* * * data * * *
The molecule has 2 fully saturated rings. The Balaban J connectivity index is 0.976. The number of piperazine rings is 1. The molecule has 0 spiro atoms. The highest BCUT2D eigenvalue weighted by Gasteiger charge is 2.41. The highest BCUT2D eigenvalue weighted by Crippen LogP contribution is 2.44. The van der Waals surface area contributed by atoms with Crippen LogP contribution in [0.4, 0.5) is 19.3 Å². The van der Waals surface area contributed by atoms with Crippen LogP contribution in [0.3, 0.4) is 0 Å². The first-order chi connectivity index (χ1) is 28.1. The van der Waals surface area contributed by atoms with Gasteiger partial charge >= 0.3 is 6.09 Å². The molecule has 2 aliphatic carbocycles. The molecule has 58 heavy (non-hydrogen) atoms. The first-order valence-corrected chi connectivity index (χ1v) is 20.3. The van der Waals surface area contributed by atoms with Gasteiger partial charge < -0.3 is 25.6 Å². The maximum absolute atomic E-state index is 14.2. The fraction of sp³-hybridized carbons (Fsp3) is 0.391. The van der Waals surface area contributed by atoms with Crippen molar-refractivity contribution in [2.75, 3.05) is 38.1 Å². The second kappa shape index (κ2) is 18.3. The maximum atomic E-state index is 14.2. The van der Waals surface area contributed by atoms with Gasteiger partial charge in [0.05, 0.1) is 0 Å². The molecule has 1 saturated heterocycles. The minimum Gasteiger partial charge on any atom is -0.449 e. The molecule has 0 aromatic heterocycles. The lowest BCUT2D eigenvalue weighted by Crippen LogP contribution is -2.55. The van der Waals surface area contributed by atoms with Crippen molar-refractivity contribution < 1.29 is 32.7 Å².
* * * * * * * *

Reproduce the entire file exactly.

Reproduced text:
The molecule has 2 fully saturated rings. The Balaban J connectivity index is 0.976. The number of piperazine rings is 1. The molecule has 0 spiro atoms. The highest BCUT2D eigenvalue weighted by Gasteiger charge is 2.41. The highest BCUT2D eigenvalue weighted by Crippen LogP contribution is 2.44. The van der Waals surface area contributed by atoms with Crippen LogP contribution in [0.4, 0.5) is 19.3 Å². The van der Waals surface area contributed by atoms with Crippen LogP contribution in [0.3, 0.4) is 0 Å². The first-order chi connectivity index (χ1) is 28.1. The van der Waals surface area contributed by atoms with Gasteiger partial charge >= 0.3 is 6.09 Å². The molecule has 2 aliphatic carbocycles. The molecule has 58 heavy (non-hydrogen) atoms. The first-order valence-corrected chi connectivity index (χ1v) is 20.3. The van der Waals surface area contributed by atoms with Gasteiger partial charge < -0.3 is 25.6 Å². The maximum absolute atomic E-state index is 14.2. The fraction of sp³-hybridized carbons (Fsp3) is 0.391. The van der Waals surface area contributed by atoms with Crippen molar-refractivity contribution in [2.75, 3.05) is 38.1 Å². The second kappa shape index (κ2) is 18.3. The maximum atomic E-state index is 14.2. The van der Waals surface area contributed by atoms with Gasteiger partial charge in [0.05, 0.1) is 0 Å². The molecule has 1 saturated heterocycles. The minimum Gasteiger partial charge on any atom is -0.449 e. The molecule has 0 aromatic heterocycles. The lowest BCUT2D eigenvalue weighted by Crippen LogP contribution is -2.55. The van der Waals surface area contributed by atoms with Crippen molar-refractivity contribution < 1.29 is 32.7 Å².